Questions

Should I use Salesforce to integrate multiple systems? We are in a very specific desktop/hardware niche.

My company is thinking on getting a marketing automation tool but I think that maybe the solution would be migrating to salesforce to solve some of these issues. We have been using Sugar CRM and multiple customized tools for our sales, marketing and software licensing process. We sell 2 desktop software that is not SaaS but requires membership management with USB dongle authorization (users get free upgrades and tech support). We also have a new hardware product with a lot of components that we make ourselves and requires in person technician installation. Our process became very complex and we are making a lot of customized tools. The problem is that we spend a lot of time maintaining tools that are not our core expertise, so we are being left behind in new practices such as marketing automation, user analytics, etc. We have a lot of manual processes despite being a tech company, we can't grow. Is Salesforce the solution? We have these issues that we need to solve: 1-Manage user membership, each user has a USB dongle and our system needs to hold information such as activation period, product level (we sell different versions of software like the old adobe creative suite model). We also need to manage payment, right now we are using sugar with heavy customization (which prevents us from updating it), a SQL database, a custom PHP e-store and members only area. 2-We don't have good business, operations and sales analytics. 3-We need to allow our system to be more integrated to use marketing automation, but we can't afford the big players such as hubspot yet. We are using Mailchimp for our email marketing. 4-We have a problem in cashflow, so we can't spent a lot of money in different tools, but we need something that we can use now as a base. I thought about Salesforce because it's a platform that has so many out of the box plugins and apps so we would just install those things instead of wasting time creating things from scratch or maintaining old systems. Another reason is the ability of creating business apps with the lighting platform with clicking and dragging, which could be interesting for non programmers (I haven't tested this yet). We have an "engineering culture", so usually it's ok to build new things even if it's not for your area, the problem lies when you need to throw cash to test new software.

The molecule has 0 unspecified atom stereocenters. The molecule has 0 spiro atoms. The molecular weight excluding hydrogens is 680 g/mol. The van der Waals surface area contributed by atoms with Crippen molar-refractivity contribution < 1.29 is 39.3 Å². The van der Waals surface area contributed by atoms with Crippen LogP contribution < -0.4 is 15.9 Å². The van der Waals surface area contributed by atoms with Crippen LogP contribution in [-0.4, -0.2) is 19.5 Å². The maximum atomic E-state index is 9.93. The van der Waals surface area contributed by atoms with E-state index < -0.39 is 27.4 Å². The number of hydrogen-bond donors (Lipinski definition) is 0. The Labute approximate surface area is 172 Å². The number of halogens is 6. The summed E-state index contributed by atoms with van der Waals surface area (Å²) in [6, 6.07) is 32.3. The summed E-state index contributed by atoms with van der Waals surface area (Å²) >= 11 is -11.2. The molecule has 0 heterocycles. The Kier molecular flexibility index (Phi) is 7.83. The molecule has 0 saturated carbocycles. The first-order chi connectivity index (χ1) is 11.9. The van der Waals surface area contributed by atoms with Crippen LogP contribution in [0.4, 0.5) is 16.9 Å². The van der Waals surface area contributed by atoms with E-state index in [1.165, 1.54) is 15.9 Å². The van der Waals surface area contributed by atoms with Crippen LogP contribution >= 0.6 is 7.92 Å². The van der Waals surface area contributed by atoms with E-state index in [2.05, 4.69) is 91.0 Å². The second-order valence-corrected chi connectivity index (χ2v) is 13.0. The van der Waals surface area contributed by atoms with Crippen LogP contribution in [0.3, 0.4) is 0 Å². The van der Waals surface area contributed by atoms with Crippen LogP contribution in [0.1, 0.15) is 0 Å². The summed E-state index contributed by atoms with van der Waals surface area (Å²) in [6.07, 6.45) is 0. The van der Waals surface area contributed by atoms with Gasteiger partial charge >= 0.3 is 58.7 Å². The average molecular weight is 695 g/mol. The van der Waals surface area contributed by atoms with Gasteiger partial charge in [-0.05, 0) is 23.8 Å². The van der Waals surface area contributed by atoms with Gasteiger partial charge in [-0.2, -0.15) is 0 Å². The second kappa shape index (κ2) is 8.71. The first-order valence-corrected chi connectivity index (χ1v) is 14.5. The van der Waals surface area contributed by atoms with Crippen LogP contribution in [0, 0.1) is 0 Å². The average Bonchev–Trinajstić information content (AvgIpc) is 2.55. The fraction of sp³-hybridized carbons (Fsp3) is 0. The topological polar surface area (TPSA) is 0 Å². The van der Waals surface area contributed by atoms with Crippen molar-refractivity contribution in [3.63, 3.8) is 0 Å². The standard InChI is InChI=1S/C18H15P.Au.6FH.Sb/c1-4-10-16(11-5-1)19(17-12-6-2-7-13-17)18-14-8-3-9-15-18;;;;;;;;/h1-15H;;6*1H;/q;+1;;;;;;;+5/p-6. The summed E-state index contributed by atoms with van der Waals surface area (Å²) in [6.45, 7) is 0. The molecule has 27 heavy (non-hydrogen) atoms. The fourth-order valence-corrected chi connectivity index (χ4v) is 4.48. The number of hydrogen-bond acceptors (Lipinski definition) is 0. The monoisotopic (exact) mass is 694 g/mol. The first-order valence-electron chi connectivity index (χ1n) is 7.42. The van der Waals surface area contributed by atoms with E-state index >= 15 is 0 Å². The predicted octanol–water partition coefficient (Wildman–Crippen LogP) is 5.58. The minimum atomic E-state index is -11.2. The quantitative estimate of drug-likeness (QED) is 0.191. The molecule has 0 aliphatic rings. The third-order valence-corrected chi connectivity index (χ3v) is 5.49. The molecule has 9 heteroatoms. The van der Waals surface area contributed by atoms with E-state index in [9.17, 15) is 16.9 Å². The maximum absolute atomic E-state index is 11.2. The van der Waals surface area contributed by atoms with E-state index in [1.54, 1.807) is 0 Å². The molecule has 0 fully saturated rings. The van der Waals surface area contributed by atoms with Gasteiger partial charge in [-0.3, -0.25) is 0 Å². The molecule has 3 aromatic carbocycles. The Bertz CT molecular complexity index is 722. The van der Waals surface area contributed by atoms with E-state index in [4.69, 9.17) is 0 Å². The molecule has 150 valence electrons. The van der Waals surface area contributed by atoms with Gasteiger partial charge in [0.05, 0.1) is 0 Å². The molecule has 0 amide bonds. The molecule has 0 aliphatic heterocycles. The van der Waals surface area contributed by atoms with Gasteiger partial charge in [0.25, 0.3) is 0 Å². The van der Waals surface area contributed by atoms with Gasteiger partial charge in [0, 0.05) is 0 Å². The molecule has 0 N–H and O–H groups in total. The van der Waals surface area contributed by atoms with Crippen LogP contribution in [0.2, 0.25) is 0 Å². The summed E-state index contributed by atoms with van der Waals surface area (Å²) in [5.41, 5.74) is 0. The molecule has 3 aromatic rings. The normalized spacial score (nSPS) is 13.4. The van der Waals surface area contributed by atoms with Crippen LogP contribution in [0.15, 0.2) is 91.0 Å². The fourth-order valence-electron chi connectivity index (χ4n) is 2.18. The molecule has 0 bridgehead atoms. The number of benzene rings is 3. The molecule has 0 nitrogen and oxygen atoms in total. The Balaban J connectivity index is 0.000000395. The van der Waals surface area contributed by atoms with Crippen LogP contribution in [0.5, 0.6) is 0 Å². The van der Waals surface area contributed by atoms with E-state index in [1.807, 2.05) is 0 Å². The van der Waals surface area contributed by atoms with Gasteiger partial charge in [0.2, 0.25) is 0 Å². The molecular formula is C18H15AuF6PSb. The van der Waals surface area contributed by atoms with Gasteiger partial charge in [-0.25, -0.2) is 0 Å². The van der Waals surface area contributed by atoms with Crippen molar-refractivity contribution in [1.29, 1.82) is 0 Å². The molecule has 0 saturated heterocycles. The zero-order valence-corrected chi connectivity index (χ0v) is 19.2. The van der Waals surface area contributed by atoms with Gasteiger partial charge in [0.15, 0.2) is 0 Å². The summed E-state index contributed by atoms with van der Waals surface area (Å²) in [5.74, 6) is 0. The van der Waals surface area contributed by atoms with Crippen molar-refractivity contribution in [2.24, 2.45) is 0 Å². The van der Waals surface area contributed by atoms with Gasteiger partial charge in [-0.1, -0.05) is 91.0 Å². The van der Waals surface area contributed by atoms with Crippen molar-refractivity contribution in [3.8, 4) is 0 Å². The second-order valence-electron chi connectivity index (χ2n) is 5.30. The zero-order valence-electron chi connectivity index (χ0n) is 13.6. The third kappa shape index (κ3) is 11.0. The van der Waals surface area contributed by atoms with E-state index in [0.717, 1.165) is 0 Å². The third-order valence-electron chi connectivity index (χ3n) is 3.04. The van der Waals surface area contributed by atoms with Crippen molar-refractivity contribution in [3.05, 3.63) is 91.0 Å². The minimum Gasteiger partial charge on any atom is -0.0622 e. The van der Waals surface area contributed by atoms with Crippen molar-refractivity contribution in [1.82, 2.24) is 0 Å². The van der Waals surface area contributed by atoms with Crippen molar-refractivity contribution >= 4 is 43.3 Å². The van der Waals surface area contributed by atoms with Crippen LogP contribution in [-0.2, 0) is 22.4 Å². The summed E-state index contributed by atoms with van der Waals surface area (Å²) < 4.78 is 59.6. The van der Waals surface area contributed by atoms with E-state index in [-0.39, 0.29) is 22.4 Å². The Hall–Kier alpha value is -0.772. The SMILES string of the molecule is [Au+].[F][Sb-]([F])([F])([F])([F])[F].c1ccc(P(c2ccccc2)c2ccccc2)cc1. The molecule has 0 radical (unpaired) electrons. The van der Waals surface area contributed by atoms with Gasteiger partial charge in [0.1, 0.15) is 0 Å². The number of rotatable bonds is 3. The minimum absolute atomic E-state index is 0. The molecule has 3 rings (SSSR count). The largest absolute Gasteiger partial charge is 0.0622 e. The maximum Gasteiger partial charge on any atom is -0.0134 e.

4answers

Have you talked to a Salesforce rep?
Seriously. They would be best and most knowledgeable to tell you whether their software can do what you want.

Business-wise, your post frightens me with the impression of unbridled, "The customer wants it? Let's build it--who knows or cares if it's profitable!" That's great if you've got a giant pool of money to draw on and are specifically looking for the winner solution that will take off and hit mass market success.

Which highlights the real problem I see here: your firm seems like it is doing far too much custom work. Without some repetition, using work you've done before, you're reinventing the wheel every time. Unless you're getting paid highly to develop these custom solutions, you're blowing cash and sinking towards debt every time you "buy a customer."

From what you've shared, it looks like there are critical issues with your business model.

Yes, you need some kind of analytics backbone to give you the data you want.

But first, you need to identify what measures are important to you--and buying customer and playing with apps is not where money is made.

How long have you been in business? What's your average cost of customer acquisition? And fulfillment? Are you making a profit? Do you know? From your post, it sounds to me like you understand the *technology* of your business, but not the *processes* of your business.

It sounds, honestly, like a snarled-up mess of day-to-day firefighting. I'd be curious what your accountant has to say about cashflow.

Have you mapped these processes out? Developed some KPIs to figure out what's going on and what needs to be kept tabs on?